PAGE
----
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Court of Appeals Upholds Franchisor Victory in Joint Employment Class Action

Published by and on November 20, 2019

The U.S. Court of Appeals for the Ninth Circuit affirmed a grant of summary judgment in favor of McDonald’s Corp. in a wage and hour class action filed by McDonald’s franchise employees.

On October 1, 2019, the United States Court of Appeals for the Ninth Circuit issued an opinion in Salazar v. McDonald’s Corp., affirming the district court’s grant of summary judgment in favor of McDonald’s Corp. in a class action brought by franchise employees alleging that they had been denied overtime premiums, meal and rest breaks, and other benefits in violation of the California Labor Code, Case No. 17-15673 (9th Cir. Oct. 1, 2019). Plaintiffs further alleged that McDonald’s Corp. and its franchisee (Haynes Family Limited Partnership) were joint employers and that McDonald’s Corp. was liable for the alleged wage and hour violations. The Ninth Circuit held that the district court properly ruled that McDonald’s Corp. was not the plaintiffs’ employer under California law.

In Salazar, the plaintiffs alleged that although the franchisee hired, fired, trained, set wages, and paid the plaintiffs, McDonald’s Corp. was liable as a joint employer for the alleged wage and hour violations under California law. The district court held, and the Ninth Circuit affirmed, that McDonald’s Corp. was not a joint employer of workers at franchise locations because “it does not retain or exert direct or indirect control over plaintiffs’ hiring, firing, wages, hours, or material working conditions” and “does not suffer or permit plaintiffs to work, or engage in an actual agency relationship” with the franchisee. In so holding, the Ninth Circuit rejected plaintiffs’ argument that the Court should apply the California Supreme Court’s “ABC Test” for distinguishing employees from independent contractors as stated in Dynamex Operations West, Inc. v. Superior Court. 416 P.3d 1 (Cal. 2018).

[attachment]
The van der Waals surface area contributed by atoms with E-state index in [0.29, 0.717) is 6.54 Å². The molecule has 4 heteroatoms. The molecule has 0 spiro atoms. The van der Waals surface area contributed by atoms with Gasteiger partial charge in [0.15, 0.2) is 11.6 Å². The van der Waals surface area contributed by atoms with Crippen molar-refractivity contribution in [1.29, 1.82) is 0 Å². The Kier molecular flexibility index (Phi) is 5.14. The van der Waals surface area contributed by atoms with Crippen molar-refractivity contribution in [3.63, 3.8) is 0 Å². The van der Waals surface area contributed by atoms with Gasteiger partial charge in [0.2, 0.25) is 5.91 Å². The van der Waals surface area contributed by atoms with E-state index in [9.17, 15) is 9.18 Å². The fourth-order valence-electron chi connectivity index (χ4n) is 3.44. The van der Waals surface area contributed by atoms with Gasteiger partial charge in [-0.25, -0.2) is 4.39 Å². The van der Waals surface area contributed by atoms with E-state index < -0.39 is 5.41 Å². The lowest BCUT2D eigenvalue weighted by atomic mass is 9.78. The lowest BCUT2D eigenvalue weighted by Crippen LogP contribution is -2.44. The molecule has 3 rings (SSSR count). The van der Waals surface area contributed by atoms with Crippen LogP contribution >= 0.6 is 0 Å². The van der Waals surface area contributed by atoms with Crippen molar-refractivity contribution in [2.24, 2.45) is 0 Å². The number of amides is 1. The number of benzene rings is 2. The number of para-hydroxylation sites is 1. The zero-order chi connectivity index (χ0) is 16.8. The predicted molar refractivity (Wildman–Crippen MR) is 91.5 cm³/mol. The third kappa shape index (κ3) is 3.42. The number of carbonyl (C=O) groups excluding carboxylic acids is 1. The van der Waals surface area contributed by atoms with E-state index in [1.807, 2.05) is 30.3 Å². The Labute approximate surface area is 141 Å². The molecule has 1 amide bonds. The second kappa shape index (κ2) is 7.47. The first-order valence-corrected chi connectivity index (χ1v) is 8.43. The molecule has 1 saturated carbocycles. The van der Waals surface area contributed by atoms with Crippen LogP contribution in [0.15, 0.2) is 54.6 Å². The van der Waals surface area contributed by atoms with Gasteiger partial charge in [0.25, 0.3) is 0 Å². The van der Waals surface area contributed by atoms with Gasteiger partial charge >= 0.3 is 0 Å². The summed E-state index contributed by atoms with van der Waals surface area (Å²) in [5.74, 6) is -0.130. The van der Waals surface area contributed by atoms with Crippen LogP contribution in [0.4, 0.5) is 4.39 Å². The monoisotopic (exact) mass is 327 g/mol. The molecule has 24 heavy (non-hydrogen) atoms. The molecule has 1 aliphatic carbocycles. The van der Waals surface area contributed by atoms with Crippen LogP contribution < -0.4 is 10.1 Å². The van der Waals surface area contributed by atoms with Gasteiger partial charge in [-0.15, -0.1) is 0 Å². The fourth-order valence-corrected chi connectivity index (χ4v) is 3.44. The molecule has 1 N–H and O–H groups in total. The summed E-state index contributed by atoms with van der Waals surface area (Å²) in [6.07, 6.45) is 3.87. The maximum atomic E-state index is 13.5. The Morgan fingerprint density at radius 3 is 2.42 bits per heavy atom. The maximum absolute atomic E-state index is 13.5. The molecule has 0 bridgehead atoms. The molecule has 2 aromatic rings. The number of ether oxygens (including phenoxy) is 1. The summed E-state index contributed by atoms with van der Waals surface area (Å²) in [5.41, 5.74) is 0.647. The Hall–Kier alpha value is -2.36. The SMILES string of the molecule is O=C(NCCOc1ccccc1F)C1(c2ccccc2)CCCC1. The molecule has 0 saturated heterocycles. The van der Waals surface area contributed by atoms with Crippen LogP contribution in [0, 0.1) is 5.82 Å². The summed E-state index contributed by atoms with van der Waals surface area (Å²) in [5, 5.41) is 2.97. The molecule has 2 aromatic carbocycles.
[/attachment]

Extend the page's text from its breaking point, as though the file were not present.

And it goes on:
The Salazar opinion is helpful to employers in the Ninth Circuit, as it highlights the level of involvement a franchisor like McDonald’s Corp. can have in a franchise’s operations without creating exposure to liability under California’s wage law. The Court ultimately agreed that McDonald’s Corp. did not exercise sufficient control over plaintiffs’ day to day working conditions. Even though McDonald’s Corp. did retain extensive quality control of the product the franchisee delivered to the public, and also provided the franchisee with computer systems to operate the store (including employee scheduling, timekeeping, and determining regular and overtime pay), the Court correctly found that this type of control did not create a joint employer relationship with the plaintiffs.

Welter Insight

While Salazar is helpful to employers in the Ninth Circuit, employers in other Circuits and states can take a note of best practices regarding franchisee worker relations. The Salazar Court placed emphasis on the fact that any direct control by McDonald’s Corp. over the franchisee’s workers was geared toward quality control and brand management, not the type of day-to-day aspects of store operation and management of employees that could trigger joint employer liability.

As joint employer liability remains a hot legal topic, franchisor employers should consider their own procedures for quality control and brand management over franchisees, and whether those procedures step over the line to create a joint employment relationship with the franchisee’s employees.

Franchisors should also monitor the U.S. Labor Department and the National Labor Relations Board for rules and regulations aimed to limit joint employer liability for franchisors and companies that outsource labor.

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